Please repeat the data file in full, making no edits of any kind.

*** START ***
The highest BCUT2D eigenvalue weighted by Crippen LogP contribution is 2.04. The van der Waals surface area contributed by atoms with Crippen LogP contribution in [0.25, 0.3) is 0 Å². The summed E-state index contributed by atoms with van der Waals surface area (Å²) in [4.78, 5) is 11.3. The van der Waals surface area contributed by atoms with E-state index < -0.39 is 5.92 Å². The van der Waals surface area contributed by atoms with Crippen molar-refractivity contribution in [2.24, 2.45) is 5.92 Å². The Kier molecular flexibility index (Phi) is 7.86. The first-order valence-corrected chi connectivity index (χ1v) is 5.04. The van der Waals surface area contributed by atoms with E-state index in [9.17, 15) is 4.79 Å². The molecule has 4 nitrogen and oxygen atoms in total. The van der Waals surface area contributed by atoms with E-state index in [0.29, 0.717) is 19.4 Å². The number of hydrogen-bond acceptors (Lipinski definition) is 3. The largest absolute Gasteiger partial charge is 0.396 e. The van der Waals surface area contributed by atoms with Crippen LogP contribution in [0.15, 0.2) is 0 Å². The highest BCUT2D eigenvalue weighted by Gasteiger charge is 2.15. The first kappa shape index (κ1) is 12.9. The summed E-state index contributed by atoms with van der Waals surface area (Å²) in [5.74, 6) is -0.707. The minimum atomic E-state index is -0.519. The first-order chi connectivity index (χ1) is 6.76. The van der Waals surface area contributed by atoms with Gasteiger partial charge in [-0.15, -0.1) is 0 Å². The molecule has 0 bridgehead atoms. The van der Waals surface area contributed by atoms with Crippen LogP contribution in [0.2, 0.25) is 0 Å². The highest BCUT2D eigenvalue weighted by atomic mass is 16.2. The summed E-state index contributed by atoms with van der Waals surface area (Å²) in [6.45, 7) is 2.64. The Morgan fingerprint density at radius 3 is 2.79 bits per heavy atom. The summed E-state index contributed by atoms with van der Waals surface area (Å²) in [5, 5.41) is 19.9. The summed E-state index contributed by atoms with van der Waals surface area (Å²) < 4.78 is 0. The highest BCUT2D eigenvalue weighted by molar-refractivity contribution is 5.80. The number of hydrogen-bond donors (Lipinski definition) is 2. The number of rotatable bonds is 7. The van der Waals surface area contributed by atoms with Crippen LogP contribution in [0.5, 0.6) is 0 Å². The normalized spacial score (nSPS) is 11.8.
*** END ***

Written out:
The highest BCUT2D eigenvalue weighted by Crippen LogP contribution is 2.04. The van der Waals surface area contributed by atoms with Crippen LogP contribution in [0.25, 0.3) is 0 Å². The summed E-state index contributed by atoms with van der Waals surface area (Å²) in [4.78, 5) is 11.3. The van der Waals surface area contributed by atoms with E-state index < -0.39 is 5.92 Å². The van der Waals surface area contributed by atoms with Crippen molar-refractivity contribution in [2.24, 2.45) is 5.92 Å². The Kier molecular flexibility index (Phi) is 7.86. The first-order valence-corrected chi connectivity index (χ1v) is 5.04. The van der Waals surface area contributed by atoms with E-state index in [9.17, 15) is 4.79 Å². The molecule has 4 nitrogen and oxygen atoms in total. The van der Waals surface area contributed by atoms with E-state index in [0.29, 0.717) is 19.4 Å². The number of hydrogen-bond acceptors (Lipinski definition) is 3. The largest absolute Gasteiger partial charge is 0.396 e. The van der Waals surface area contributed by atoms with Crippen LogP contribution in [0.15, 0.2) is 0 Å². The highest BCUT2D eigenvalue weighted by Gasteiger charge is 2.15. The first kappa shape index (κ1) is 12.9. The summed E-state index contributed by atoms with van der Waals surface area (Å²) in [5.74, 6) is -0.707. The minimum atomic E-state index is -0.519. The first-order chi connectivity index (χ1) is 6.76. The van der Waals surface area contributed by atoms with Gasteiger partial charge in [-0.15, -0.1) is 0 Å². The molecule has 0 bridgehead atoms. The van der Waals surface area contributed by atoms with Crippen LogP contribution in [0.2, 0.25) is 0 Å². The highest BCUT2D eigenvalue weighted by atomic mass is 16.2. The summed E-state index contributed by atoms with van der Waals surface area (Å²) in [6.45, 7) is 2.64. The Morgan fingerprint density at radius 3 is 2.79 bits per heavy atom. The summed E-state index contributed by atoms with van der Waals surface area (Å²) in [5, 5.41) is 19.9. The summed E-state index contributed by atoms with van der Waals surface area (Å²) < 4.78 is 0. The highest BCUT2D eigenvalue weighted by molar-refractivity contribution is 5.80. The number of hydrogen-bond donors (Lipinski definition) is 2. The number of rotatable bonds is 7. The van der Waals surface area contributed by atoms with Crippen LogP contribution in [0.5, 0.6) is 0 Å². The normalized spacial score (nSPS) is 11.8.